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Cohort study
In China, hospital births are associated with a 62% decreased risk of neonatal mortality
  1. Joseph R Wax
  1. Division of Maternal-Fetal Medicine, Maine Medical Center, Portland, Maine, USA
  1. Correspondence to Joseph R Wax
    Division of Maternal-Fetal Medicine, Maine Medical Center, 887 Congress Street, Suite 200, Portland ME 04102, USA; waxj{at}

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Commentary on: OpenUrlCrossRefPubMedWeb of Science


World wide, neonatal mortality constitutes a significant percentage of all under-five child mortality. Four million (41%) child deaths annually are neonatal deaths, with three-fourths occurring in the first week, and one-fourth of those children dying on the first day of life. Just five countries accounted for over 50% of neonatal deaths in 1990, with China contributing 12.3% of the total.1 At least 16 evidence-based, cost-effective interventions, some of which require facility-based care, are effective in reducing neonatal mortality from the leading causes of death.2 In 1988, 44.3% of Chinese women delivered in hospital versus 94.7% in 2008, following government-implemented facility-based obstetrical care.3 The impact of facility-based births on China's neonatal death rates has not previously been evaluated. …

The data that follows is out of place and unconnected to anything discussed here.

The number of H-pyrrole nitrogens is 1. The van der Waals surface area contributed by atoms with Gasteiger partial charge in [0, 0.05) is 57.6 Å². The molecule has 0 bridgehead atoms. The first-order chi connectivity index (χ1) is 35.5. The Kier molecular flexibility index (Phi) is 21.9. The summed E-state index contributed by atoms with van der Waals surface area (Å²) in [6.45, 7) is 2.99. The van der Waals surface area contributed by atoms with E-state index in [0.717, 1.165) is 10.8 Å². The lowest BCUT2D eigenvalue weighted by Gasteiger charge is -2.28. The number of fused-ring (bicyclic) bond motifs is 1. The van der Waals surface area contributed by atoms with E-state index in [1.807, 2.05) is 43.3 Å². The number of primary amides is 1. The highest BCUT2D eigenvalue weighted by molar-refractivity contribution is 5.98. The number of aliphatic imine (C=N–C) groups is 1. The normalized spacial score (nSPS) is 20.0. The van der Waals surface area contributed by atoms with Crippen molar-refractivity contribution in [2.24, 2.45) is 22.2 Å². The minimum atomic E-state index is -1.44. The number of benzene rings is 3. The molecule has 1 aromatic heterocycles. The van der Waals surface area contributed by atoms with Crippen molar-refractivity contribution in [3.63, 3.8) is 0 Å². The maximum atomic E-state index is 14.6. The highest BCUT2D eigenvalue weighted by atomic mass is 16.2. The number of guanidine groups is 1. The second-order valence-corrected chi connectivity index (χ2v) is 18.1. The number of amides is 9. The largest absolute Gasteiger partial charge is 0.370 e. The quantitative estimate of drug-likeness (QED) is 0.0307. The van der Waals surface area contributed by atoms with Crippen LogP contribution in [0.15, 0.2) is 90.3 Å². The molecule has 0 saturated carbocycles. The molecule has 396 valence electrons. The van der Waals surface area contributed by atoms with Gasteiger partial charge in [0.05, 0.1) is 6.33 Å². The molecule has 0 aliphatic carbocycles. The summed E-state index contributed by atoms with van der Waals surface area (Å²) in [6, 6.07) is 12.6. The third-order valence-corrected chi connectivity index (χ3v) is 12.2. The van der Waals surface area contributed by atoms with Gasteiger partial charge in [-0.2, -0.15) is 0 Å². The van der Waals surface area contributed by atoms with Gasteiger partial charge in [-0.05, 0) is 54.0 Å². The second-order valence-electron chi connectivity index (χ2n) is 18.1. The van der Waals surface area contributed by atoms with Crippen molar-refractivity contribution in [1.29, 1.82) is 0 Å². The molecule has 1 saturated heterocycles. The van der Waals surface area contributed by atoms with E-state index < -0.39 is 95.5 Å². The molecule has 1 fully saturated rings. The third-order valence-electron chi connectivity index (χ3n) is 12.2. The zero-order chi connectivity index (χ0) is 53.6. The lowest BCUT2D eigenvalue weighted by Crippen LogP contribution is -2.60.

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  • Competing interests None.